The temperature profile of esterase activity was shown in Figure 5a. The enzyme displayed optimal activity at 50°C and it retained 48% activity at 80°C. Thermostability test showed the enzyme was highly stable at temperatures below 70°C with more than 80% activity retained. However, after 2-h incubation at 90°C, the enzyme activity was completely lost. Effect of pH on esterase activity and stability was shown in Figure 5b. Optimal pH for the enzyme activity was 7.0. Activity dropped off quickly in more acidic or alkaline conditions, as more than 80% activity lost at pH 5.0 and 10.0. It was highly stable in the pH range of 7.0-10.0 after 2-h incubation. Esterase activity was also measured in the presence of NaCl concentrations ranging from 0 to 25%, and optimal activity was found to be at 5% NaCl (Figure 5c). It was highly stable in the presence of NaCl concentrations from 5% to 25% and retained 80% activity in the presence of 2.5% NaCl. However, little activity was detected in the absence of NaCl.
Figure 5
Figure 5

Effect of temperature (a), pH (b) and NaCl concentration (c) on activity (solid lines) and stability (dotted lines) of the purified esterase. Relative activity was defined as the percentage of activity detected with respect to the maximum enzyme activity. For determining the stability, the enzyme activity without any treatment was taken as 100%. Data are the average of three independent experiments. See “Methods” for further details.

Effect of organic solvents

As shown in Table 3, more than 80% activity retained in the presence of glycerol, DMSO, benzene, n-hexane or isooctane compared to the control. Isooctane even increased the esterase activity to 119.1%. However, exposure to hydrophilic solvents, such as acetonitrile, ethanol and acetone, enzyme activity and stability were drastically reduced. In addition, the esterase displayed considerable stability in the presence of hydrophobic organic solvents (log Pow 0.88-4.7), which showed longer half-lives in these solvents than in the absence of organic solvent (Table 3).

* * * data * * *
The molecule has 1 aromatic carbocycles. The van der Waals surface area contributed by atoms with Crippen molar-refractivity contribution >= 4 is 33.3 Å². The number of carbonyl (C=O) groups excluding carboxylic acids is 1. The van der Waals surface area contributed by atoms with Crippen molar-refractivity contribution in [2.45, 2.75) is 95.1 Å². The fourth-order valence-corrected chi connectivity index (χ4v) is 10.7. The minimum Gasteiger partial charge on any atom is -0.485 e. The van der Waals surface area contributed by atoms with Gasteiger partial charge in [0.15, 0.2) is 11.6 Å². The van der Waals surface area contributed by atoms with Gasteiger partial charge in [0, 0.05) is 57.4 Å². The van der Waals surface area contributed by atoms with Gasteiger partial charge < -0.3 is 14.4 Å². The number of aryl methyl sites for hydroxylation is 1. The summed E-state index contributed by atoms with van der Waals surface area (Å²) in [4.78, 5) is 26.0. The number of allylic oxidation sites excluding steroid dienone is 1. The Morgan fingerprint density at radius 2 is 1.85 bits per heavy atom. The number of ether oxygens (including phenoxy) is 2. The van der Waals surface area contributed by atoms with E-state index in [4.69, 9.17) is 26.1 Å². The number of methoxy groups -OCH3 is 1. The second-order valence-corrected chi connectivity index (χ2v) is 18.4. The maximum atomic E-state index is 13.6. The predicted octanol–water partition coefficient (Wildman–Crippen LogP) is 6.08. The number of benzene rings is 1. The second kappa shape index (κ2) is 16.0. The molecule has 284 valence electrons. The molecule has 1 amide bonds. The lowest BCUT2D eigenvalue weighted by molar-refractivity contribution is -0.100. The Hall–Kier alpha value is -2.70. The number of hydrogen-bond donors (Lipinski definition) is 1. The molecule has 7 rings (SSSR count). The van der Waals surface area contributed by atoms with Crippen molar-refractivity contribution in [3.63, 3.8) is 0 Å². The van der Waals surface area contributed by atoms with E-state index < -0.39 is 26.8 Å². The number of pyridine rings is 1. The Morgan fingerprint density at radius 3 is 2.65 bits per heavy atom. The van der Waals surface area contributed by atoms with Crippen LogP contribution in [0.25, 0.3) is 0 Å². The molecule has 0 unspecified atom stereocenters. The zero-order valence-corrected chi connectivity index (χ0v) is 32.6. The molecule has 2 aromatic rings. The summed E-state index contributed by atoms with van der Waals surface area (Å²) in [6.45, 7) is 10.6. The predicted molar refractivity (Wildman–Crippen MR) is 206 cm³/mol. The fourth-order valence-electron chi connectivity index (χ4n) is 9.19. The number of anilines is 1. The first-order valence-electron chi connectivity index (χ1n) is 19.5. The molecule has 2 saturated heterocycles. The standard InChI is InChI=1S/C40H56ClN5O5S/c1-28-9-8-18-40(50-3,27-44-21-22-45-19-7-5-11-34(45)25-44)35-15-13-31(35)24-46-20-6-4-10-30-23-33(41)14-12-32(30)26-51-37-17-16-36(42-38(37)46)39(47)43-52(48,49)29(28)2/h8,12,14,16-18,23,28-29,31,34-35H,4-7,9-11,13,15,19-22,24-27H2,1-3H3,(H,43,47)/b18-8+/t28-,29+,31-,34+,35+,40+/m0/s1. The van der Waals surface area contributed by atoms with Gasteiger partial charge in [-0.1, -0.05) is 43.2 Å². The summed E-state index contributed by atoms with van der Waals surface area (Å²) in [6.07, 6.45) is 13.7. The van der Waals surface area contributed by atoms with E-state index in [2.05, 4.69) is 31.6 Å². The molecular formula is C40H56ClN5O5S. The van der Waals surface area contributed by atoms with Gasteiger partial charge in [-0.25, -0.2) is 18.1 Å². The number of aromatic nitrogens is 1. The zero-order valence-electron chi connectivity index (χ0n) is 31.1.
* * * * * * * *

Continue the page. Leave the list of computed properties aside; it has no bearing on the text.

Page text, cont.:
Table 3

Activity and stability of the esterase in different organic solvents

Organic solvents

Log Powa

Residual activity (%)

Controlb

100 (3 d)c

Glycerol

−1.76

81.1 (2 d)

DMSO

−1.35

81.4 (1 d)

DMF

−1.0

68.9 (1 d)

Methanol

−0.76

18.4 (<1 h)

Acetonitrile

−0.34

11.9 (<1 h)

Ethanol

−0.3

15.5 (<1 h)

Acetone

−0.24

17.3 (1 d)

1-Butanol

0.88

67.9 (4 d)

Chloroform

1.97

62.8 (4 d)

Benzene

2.13

87.3 (4 d)

Toluene

2.73

64.1 (>5 d)

Cyclohexane

3.3

65.1 (>5 d)

n-Hexane

3.5

86.6 (>5 d)

1-Decanol

4.1

73.9 (>5 d)

Isooctane

4.7

119.1 (>5 d)

aThe log Pow is the logarithm of the partition coefficient, P, of the solvent between n-octanol and water and is used as a quantitative measure of the solvent polarity.

bThe activity of the purified esterase in the absence of organic solvents was taken as control (100%).

cThe numbers in brackets are the half-lives of the enzyme in different organic solvents.

Discussion

In recent years, the ability of extremophiles to grow under harsh conditions makes them very attractive for screening of novel enzymes with unusual properties. In this paper, a halotolerant strain LY19 showing lipolytic activity was isolated and identified as belonging to the genus Salimicrobium by 16S rRNA gene sequence analysis (Figure 1). Esterase activity was detected at the mid-exponential phase of bacterial growth and reached a maximum level during the stationary phase. Besides, supplementation of tween-20 as an inducer was required for esterase production. Thus, it was an inducible enzyme secreted into the culture medium. This finding was similar to the lipase from Penicillium sp. DS-39 [11]. Molecular mass of the esterase was estimated to be 57 kDa, which was higher than other halophilic esterases: 45 kDa from Thalassobacillus sp. strain DF-E4 [12] and 50 kDa from Haloarcula marismortui[3]. Substrate specificity test revealed the enzyme was an esterase, as it preferred short-chain p-NP esters (C2 and C4) and had very low ability to hydrolyze long-chain esters. Furthermore, lipolytic activity on Rhodamine B agar plates [13] showed it could not hydrolyze olive oil. The esterase from halotolerant bacterium Pelagibacterium halotolerans B2T was also reported to show similar substrate specificity [14]. The esterase activity was greatly inhibited by the metal chelator EDTA, indicating hat it was a metalloenzyme. The presence of PMSF (a serine modifier) and PAO (a cysteine modifier) led to the inactivation of the enzyme, which meant that serine and cysteine residues were essential for its catalytic function. Such structural characteristics have not been previously reported for other esterases.